Angola has one of the world’s fastest growing economies due to oil production. The Portuguese discovered oil in the country in the 1950s and production currently stands at 1.6 million barrels a day, making Angola the second largest oil producer in sub-Saharan Africa after Nigeria. Despite its vast oil wealth and gas reserves, most of Angola’s population remains extremely poor due to corruption and misuse of funds. In 2005 Angola was ranked as one of the top 10 most corrupt countries in the world.

Angola’s economy is still recovering from the civil war and its mineral resources, hydroelectric potential, and rich agricultural land have not been harnessed to lift the country out of poverty. Aside from crude oil, Angola’s other exports are diamonds, refined petroleum products, coffee, sisal, fish, timber, and cotton.

Must see places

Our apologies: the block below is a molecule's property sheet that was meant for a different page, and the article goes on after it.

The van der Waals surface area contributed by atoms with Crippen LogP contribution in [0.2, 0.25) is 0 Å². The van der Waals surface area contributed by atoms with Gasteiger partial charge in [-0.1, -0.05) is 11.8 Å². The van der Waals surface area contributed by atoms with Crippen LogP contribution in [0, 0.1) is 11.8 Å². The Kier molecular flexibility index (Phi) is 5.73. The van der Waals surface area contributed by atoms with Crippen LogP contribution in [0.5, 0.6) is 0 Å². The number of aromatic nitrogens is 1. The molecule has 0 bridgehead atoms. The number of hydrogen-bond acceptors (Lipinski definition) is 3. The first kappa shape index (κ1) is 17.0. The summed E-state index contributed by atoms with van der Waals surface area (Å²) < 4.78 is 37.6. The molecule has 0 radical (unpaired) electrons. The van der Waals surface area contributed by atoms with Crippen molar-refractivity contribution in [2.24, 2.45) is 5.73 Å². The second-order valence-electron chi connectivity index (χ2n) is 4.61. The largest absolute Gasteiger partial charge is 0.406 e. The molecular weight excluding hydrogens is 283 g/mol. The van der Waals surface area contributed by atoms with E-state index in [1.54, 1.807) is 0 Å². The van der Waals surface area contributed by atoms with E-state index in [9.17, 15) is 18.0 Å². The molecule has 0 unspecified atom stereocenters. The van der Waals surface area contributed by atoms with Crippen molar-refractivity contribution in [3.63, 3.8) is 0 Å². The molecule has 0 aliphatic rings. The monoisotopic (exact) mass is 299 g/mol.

Luanda, the capital city, is situated on the coast and is Angola’s main seaport. It is the largest city in the country with close to five million people. Since the end of the civil war in 2002, there has been a massive construction boom in Luanda in an effort to rebuild the city, aided by oil and diamond revenues. Visit Luanda to experience the quintessential Angola. Take a stroll along one of its extensive beaches, visit colonial relics, or enjoy the bars and restaurants in the world’s most expensive city.

After Luanda, take a drive to Kissama National Park, 70 kilometres south of the capital. Kissama is the country’s only functioning national park. The wildlife in the other parks was decimated during the Angolan Civil War. Efforts are currently underway to restock the reserve. In 2001 a group of South Africans and Angolans started a project called "Operation Noah’s Ark" to airlift animals from South African game parks to Kissama. At 12,000 square kilometres, the park is one of the biggest in Africa.